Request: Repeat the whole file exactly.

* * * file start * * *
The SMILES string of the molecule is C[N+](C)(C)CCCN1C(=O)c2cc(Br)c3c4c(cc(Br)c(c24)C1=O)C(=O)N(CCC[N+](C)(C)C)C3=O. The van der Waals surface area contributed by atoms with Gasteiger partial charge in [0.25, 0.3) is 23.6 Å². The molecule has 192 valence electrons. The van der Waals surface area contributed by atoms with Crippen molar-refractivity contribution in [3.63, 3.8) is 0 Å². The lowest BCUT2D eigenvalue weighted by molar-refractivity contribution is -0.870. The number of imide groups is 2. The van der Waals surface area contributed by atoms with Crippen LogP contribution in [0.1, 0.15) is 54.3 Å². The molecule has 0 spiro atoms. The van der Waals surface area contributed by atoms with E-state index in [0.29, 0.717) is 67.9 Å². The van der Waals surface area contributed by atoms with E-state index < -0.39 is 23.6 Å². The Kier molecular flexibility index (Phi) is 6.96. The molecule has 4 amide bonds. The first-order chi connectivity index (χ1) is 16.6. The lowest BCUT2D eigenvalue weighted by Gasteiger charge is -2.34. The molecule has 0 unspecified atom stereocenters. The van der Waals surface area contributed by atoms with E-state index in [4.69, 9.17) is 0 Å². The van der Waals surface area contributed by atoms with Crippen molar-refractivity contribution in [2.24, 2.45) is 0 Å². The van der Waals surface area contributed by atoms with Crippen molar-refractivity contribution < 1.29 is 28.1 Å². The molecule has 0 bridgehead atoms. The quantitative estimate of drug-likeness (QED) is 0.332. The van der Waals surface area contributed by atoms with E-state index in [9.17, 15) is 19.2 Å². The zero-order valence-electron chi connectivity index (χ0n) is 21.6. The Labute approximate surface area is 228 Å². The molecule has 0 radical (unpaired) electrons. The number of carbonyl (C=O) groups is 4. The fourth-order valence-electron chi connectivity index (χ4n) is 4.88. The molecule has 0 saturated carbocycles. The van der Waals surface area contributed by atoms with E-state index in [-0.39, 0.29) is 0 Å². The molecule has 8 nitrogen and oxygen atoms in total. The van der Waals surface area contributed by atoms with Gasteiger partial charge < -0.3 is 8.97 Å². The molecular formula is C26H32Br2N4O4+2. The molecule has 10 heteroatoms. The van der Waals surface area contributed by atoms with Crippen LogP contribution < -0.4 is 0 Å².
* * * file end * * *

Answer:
The SMILES string of the molecule is C[N+](C)(C)CCCN1C(=O)c2cc(Br)c3c4c(cc(Br)c(c24)C1=O)C(=O)N(CCC[N+](C)(C)C)C3=O. The van der Waals surface area contributed by atoms with Gasteiger partial charge in [0.25, 0.3) is 23.6 Å². The molecule has 192 valence electrons. The van der Waals surface area contributed by atoms with Crippen molar-refractivity contribution in [3.63, 3.8) is 0 Å². The lowest BCUT2D eigenvalue weighted by molar-refractivity contribution is -0.870. The number of imide groups is 2. The van der Waals surface area contributed by atoms with Crippen LogP contribution in [0.1, 0.15) is 54.3 Å². The molecule has 0 spiro atoms. The van der Waals surface area contributed by atoms with E-state index in [0.29, 0.717) is 67.9 Å². The van der Waals surface area contributed by atoms with E-state index < -0.39 is 23.6 Å². The Kier molecular flexibility index (Phi) is 6.96. The molecule has 4 amide bonds. The first-order chi connectivity index (χ1) is 16.6. The lowest BCUT2D eigenvalue weighted by Gasteiger charge is -2.34. The molecule has 0 unspecified atom stereocenters. The van der Waals surface area contributed by atoms with E-state index in [4.69, 9.17) is 0 Å². The van der Waals surface area contributed by atoms with Crippen molar-refractivity contribution in [2.24, 2.45) is 0 Å². The van der Waals surface area contributed by atoms with Crippen molar-refractivity contribution < 1.29 is 28.1 Å². The molecule has 0 bridgehead atoms. The quantitative estimate of drug-likeness (QED) is 0.332. The van der Waals surface area contributed by atoms with E-state index in [9.17, 15) is 19.2 Å². The zero-order valence-electron chi connectivity index (χ0n) is 21.6. The Labute approximate surface area is 228 Å². The molecule has 0 radical (unpaired) electrons. The number of carbonyl (C=O) groups is 4. The fourth-order valence-electron chi connectivity index (χ4n) is 4.88. The molecule has 0 saturated carbocycles. The van der Waals surface area contributed by atoms with E-state index in [-0.39, 0.29) is 0 Å². The molecule has 8 nitrogen and oxygen atoms in total. The van der Waals surface area contributed by atoms with Gasteiger partial charge < -0.3 is 8.97 Å². The molecular formula is C26H32Br2N4O4+2. The molecule has 10 heteroatoms. The van der Waals surface area contributed by atoms with Crippen LogP contribution < -0.4 is 0 Å².